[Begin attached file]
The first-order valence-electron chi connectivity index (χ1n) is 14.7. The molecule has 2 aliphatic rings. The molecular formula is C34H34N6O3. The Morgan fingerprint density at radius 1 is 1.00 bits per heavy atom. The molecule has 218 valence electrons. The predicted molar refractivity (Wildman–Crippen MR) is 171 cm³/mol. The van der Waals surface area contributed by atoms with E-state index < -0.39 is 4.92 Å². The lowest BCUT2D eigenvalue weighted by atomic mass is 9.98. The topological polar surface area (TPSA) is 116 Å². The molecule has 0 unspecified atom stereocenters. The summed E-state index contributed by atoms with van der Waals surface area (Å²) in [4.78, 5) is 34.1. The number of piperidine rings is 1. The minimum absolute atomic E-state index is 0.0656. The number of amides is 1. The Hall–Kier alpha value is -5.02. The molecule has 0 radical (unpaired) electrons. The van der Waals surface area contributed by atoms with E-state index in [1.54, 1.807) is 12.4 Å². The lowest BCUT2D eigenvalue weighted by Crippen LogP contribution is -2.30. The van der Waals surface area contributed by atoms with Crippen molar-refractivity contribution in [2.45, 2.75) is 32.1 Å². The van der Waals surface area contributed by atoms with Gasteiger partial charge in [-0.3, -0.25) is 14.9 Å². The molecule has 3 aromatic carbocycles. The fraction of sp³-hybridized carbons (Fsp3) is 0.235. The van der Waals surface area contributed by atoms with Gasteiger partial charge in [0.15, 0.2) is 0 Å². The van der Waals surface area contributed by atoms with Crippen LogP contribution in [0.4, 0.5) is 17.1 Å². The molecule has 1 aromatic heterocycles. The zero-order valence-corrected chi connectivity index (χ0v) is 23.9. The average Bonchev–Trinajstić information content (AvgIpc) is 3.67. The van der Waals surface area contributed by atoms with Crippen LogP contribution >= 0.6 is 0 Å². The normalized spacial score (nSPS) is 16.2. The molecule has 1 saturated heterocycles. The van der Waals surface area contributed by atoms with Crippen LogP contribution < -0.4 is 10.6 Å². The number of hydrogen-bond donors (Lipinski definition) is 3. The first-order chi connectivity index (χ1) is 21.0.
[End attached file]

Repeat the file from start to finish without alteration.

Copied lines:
The first-order valence-electron chi connectivity index (χ1n) is 14.7. The molecule has 2 aliphatic rings. The molecular formula is C34H34N6O3. The Morgan fingerprint density at radius 1 is 1.00 bits per heavy atom. The molecule has 218 valence electrons. The predicted molar refractivity (Wildman–Crippen MR) is 171 cm³/mol. The van der Waals surface area contributed by atoms with E-state index < -0.39 is 4.92 Å². The lowest BCUT2D eigenvalue weighted by atomic mass is 9.98. The topological polar surface area (TPSA) is 116 Å². The molecule has 0 unspecified atom stereocenters. The summed E-state index contributed by atoms with van der Waals surface area (Å²) in [4.78, 5) is 34.1. The number of piperidine rings is 1. The minimum absolute atomic E-state index is 0.0656. The number of amides is 1. The Hall–Kier alpha value is -5.02. The molecule has 0 radical (unpaired) electrons. The van der Waals surface area contributed by atoms with E-state index in [1.54, 1.807) is 12.4 Å². The lowest BCUT2D eigenvalue weighted by Crippen LogP contribution is -2.30. The van der Waals surface area contributed by atoms with Crippen molar-refractivity contribution in [2.45, 2.75) is 32.1 Å². The van der Waals surface area contributed by atoms with Gasteiger partial charge in [-0.3, -0.25) is 14.9 Å². The molecule has 3 aromatic carbocycles. The fraction of sp³-hybridized carbons (Fsp3) is 0.235. The van der Waals surface area contributed by atoms with Gasteiger partial charge in [0.15, 0.2) is 0 Å². The van der Waals surface area contributed by atoms with Crippen LogP contribution in [0.4, 0.5) is 17.1 Å². The molecule has 1 aromatic heterocycles. The zero-order valence-corrected chi connectivity index (χ0v) is 23.9. The average Bonchev–Trinajstić information content (AvgIpc) is 3.67. The van der Waals surface area contributed by atoms with Crippen LogP contribution >= 0.6 is 0 Å². The normalized spacial score (nSPS) is 16.2. The molecule has 1 saturated heterocycles. The van der Waals surface area contributed by atoms with Crippen LogP contribution < -0.4 is 10.6 Å². The number of hydrogen-bond donors (Lipinski definition) is 3. The first-order chi connectivity index (χ1) is 21.0.